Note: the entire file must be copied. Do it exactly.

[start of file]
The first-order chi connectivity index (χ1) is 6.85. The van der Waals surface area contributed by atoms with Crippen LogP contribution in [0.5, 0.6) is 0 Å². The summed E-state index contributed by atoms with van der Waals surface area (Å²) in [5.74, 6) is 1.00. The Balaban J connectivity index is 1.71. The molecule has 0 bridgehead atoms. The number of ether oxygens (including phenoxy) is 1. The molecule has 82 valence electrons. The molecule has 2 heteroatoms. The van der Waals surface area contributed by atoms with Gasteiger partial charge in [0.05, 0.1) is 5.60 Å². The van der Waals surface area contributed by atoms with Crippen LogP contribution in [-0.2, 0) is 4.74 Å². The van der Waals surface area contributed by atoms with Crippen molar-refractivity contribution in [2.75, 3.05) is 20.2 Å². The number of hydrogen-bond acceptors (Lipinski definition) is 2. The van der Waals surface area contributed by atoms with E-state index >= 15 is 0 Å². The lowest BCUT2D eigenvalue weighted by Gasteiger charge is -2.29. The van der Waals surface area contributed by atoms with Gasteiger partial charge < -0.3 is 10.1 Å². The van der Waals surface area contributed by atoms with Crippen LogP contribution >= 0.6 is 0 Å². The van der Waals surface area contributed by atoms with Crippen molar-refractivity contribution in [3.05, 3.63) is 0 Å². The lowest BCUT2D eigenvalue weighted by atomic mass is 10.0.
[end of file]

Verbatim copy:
The first-order chi connectivity index (χ1) is 6.85. The van der Waals surface area contributed by atoms with Crippen LogP contribution in [0.5, 0.6) is 0 Å². The summed E-state index contributed by atoms with van der Waals surface area (Å²) in [5.74, 6) is 1.00. The Balaban J connectivity index is 1.71. The molecule has 0 bridgehead atoms. The number of ether oxygens (including phenoxy) is 1. The molecule has 82 valence electrons. The molecule has 2 heteroatoms. The van der Waals surface area contributed by atoms with Gasteiger partial charge in [0.05, 0.1) is 5.60 Å². The van der Waals surface area contributed by atoms with Crippen LogP contribution in [-0.2, 0) is 4.74 Å². The van der Waals surface area contributed by atoms with Crippen molar-refractivity contribution in [2.75, 3.05) is 20.2 Å². The number of hydrogen-bond acceptors (Lipinski definition) is 2. The van der Waals surface area contributed by atoms with E-state index >= 15 is 0 Å². The lowest BCUT2D eigenvalue weighted by Gasteiger charge is -2.29. The van der Waals surface area contributed by atoms with Gasteiger partial charge < -0.3 is 10.1 Å². The van der Waals surface area contributed by atoms with Crippen LogP contribution >= 0.6 is 0 Å². The van der Waals surface area contributed by atoms with Crippen molar-refractivity contribution in [3.05, 3.63) is 0 Å². The lowest BCUT2D eigenvalue weighted by atomic mass is 10.0.